WASHINGTON — Americans borrowed more in February to buy cars and attend school, but were more careful with their credit cards.
The Federal Reserve said Friday that consumer borrowing rose $18.2 billion in February from January. That's up from a gain of $12.7 billion in the previous month.
The increase brought total borrowing to a seasonally adjusted $2.8 trillion. That's up from $2.78 trillion in January and a new record.
Nearly all of the gains were in a category that covers student and auto loans. That grew by $17.6 billion, up from $11.1 billion in January.
Consumers stayed cautious with their credit card debt in February. That category increased just $533 million after a gain of $1.7 billion in January.
The credit report doesn't separate auto loans from student loans. But according to quarterly data compiled by the Federal Reserve Bank of New York, student loan debt has been the biggest driver of borrowing since the recession ended in June 2009. It reached $966 billion in last year's fourth quarter, up $10 billion from the third quarter.
On the other hand, consumers have been more reluctant to run up big credit card bills since the recession ended. Credit card debt remains 17.2 percent below the peak set in June 2008. Analysts believe consumers will stay cautious with their plastic this year, largely because of the tax increase.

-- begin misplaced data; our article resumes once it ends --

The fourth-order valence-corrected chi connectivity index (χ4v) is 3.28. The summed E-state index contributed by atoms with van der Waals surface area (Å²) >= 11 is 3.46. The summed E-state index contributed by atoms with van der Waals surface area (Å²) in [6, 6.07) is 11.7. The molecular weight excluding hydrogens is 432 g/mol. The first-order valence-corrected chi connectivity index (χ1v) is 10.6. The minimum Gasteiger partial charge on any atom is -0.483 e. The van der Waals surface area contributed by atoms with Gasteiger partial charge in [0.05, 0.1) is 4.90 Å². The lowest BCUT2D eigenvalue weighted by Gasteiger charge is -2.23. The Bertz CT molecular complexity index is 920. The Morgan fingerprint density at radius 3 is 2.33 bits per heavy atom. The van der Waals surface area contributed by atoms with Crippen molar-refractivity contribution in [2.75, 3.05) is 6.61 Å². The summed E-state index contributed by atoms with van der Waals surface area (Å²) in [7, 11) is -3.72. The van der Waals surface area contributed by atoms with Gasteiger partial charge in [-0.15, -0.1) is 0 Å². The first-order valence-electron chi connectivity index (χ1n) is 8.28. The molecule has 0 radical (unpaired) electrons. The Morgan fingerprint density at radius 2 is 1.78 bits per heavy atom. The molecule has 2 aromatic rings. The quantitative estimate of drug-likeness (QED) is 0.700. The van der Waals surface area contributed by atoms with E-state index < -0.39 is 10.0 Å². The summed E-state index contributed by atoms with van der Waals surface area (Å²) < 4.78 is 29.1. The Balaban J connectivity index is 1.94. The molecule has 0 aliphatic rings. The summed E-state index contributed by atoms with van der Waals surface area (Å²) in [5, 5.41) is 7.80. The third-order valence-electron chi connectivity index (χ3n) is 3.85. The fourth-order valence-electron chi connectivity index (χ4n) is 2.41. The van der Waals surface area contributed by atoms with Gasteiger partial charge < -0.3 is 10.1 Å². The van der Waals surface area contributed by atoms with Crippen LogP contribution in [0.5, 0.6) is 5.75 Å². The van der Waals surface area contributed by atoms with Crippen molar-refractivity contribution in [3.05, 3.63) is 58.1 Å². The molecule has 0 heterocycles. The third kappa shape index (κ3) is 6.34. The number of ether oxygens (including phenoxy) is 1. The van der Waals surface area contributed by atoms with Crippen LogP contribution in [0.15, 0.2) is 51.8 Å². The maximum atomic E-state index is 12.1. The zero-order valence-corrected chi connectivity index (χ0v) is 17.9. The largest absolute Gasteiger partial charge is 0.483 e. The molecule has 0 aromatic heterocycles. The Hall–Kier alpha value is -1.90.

In January, Social Security taxes rose on nearly all Americans who draw a paycheck. The increase leaves a person earning $50,000 with about $1,000 less to spend in 2013. A household with two high-paid workers will have up to $4,500 less.
Despite the increase, consumers are still boosting their spending. In February, consumer spending rose 0.7 percent, the biggest gain in five months. Americans were able to spend more because their income jumped 1.1 percent.
One reason the tax increases haven't deterred consumers is the job market kept improving through February.
But in March, employers pulled back sharply on hiring. They added just 88,000 net jobs, the smallest gain in nine months and less than half the monthly average since September. That raised concerns that economy could slow this spring.
The Federal Reserve's borrowing report covers auto loans, student loans and credit cards. It excludes mortgages, home equity loans and other loans tied to real estate.
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